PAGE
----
Gantz’s chance

Israeli President Reuven Rivlin, right, and Benny Gantz, leader of Blue and White party, in October 2019. Photo by Ronen Zvulun/Reuters/Newscom.

On Sunday, President Reuven Rivlin turned to Blue and White leader Benny Gantz, and gave him a month to form a government. It won’t be easy. But the events since Israel’s March 2 election, the country’s third in less than a year, have provided Israelis a new political opportunity.

Blue and White won 33 seats in the 120-seat Knesset, fewer than Likud. But Gantz was endorsed by enough parties eager to get Prime Minister Benjamin Netanyahu out of office that if they joined together to form a government they would give Gantz a 61-seat majority. Which is why Rivlin turned to Gantz.

What triggered the Rivlin move was Sunday’s announcement by the Arab-majority Joint List, which has 15 seats and constitutes Israel’s third largest party, that it favored giving Gantz the first shot at forming a government. But the Joint List’s endorsement is contingent on Gantz forming a center-left government rather than a unity or emergency government that would include Netanyahu, whose trial for corruption was postponed because of the coronavirus crisis.

There is, however, a major complication: The third partner in Gantz’s “coalition” is the anti-Arab Yisrael Beiteinu party of Avigdor Lieberman, who has said he would not join a government that included the Joint List.

Historically, there has never been an Israeli government that included a largely Arab party. The closest was Yitzhak Rabin’s minority government in 1992, which was supported by Arab parties from outside the coalition, and was the government that entered into the Oslo accords. Netanyahu hasn’t let anyone forget that fact, leading to some pretty shameless stoking of anti-Arab sentiment in the run-up to and following the March 2 election.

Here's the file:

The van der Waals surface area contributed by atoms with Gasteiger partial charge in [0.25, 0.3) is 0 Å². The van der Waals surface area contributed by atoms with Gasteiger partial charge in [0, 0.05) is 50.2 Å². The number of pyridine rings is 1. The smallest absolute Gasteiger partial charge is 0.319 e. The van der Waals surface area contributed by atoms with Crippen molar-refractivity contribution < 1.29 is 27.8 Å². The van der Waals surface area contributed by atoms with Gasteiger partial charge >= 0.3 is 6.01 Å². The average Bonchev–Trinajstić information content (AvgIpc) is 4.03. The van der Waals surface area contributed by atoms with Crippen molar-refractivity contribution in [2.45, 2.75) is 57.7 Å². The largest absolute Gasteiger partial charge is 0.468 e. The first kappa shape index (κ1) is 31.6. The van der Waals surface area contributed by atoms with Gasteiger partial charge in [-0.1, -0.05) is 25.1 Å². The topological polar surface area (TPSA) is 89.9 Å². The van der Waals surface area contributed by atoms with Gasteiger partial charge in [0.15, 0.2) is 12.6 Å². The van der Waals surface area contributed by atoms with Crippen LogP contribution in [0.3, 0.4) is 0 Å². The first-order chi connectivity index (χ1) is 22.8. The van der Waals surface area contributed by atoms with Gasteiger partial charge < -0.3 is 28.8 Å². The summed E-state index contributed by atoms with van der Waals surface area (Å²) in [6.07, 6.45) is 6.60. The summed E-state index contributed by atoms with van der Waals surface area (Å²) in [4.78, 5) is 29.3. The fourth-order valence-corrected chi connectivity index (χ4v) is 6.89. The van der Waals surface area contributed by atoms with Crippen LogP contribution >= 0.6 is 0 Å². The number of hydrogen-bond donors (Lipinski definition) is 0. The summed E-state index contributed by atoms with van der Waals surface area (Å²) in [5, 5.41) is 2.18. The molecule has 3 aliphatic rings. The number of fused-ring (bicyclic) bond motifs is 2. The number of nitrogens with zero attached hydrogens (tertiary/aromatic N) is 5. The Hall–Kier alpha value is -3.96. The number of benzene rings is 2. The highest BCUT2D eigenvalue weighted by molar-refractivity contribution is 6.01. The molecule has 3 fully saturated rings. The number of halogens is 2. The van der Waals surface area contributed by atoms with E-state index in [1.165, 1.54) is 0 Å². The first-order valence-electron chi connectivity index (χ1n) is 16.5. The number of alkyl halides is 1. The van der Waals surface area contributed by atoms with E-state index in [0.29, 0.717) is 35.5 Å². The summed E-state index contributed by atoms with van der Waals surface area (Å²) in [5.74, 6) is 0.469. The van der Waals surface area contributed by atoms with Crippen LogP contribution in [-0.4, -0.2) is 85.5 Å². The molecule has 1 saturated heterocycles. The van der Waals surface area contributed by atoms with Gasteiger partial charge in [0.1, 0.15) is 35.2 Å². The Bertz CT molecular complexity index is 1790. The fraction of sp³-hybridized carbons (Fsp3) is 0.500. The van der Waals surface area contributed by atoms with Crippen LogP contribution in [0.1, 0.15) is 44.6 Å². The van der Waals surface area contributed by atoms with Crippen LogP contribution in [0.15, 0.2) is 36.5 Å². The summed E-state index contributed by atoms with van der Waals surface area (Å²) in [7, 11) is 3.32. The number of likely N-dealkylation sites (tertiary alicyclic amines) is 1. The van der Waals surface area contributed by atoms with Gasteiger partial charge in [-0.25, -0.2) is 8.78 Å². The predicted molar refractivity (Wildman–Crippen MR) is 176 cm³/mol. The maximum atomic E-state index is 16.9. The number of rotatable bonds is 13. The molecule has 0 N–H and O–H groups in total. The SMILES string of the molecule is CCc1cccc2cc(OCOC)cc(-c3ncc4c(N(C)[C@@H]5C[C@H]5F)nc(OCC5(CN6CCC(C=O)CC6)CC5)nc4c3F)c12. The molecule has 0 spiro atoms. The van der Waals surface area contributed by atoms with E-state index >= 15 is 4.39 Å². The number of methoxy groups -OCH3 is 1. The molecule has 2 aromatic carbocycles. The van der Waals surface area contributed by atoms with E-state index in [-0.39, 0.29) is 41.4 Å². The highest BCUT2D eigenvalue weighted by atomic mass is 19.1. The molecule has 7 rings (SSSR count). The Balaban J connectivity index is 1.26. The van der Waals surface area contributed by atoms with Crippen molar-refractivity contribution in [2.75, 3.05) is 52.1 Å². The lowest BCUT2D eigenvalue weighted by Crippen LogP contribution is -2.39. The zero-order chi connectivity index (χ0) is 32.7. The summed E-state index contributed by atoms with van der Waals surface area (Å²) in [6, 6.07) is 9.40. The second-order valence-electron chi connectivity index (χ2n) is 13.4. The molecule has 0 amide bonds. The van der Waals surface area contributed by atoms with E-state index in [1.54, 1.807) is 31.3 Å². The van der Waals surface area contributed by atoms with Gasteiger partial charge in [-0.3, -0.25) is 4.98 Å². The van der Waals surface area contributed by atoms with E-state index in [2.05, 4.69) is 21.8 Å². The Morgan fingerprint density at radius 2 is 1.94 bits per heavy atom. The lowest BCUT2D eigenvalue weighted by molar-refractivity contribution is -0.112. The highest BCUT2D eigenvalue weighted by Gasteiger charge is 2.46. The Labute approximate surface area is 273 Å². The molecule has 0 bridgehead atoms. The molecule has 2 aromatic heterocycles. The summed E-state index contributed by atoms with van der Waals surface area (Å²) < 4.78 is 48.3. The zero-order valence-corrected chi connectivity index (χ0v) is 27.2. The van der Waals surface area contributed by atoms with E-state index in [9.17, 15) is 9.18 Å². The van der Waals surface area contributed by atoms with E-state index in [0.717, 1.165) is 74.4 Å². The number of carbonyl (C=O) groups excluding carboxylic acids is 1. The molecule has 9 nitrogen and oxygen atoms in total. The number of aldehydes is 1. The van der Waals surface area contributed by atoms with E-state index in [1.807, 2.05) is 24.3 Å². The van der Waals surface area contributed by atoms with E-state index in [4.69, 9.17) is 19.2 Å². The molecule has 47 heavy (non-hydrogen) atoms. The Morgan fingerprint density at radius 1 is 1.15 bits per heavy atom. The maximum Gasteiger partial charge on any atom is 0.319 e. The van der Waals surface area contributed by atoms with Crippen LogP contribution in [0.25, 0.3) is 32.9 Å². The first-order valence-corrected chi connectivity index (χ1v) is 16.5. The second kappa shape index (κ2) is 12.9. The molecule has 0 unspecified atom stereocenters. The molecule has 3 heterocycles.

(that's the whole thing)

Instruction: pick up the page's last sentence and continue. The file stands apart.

There is much uncertainty about the coalition path Gantz will pursue. Early reports indicate that Rivlin continues to push for a unity government of Blue and White and the right-wing Likud-led bloc, with whomever else would go along. But the prospect of a center-left coalition with the Joint List and Yisrael Beiteinu remains an enticing option.

Either way, the mere fact that the Arab parties are playing such a central role in the coalition discussions is significant. According to David Grossman in Yedioth Ahronoth, “This is an amazing moment of opportunity for Israel’s Arab citizens. Now they can stop acting as a ‘protest movement’ (and nothing more than that), and can be equal partners in shaping their lives and their futures.”

While it does not appear likely that the Joint List will be part of the next governing coalition, there is no question that the prospect of a more inclusive Israel — which is supported by and embraces its Jewish and Arab citizens equally — is an appealing prospect. Even if they don’t join the next government, we encourage the members of the Joint List to make the most of this opportunity to be a meaningful part of Israel’s promising future.

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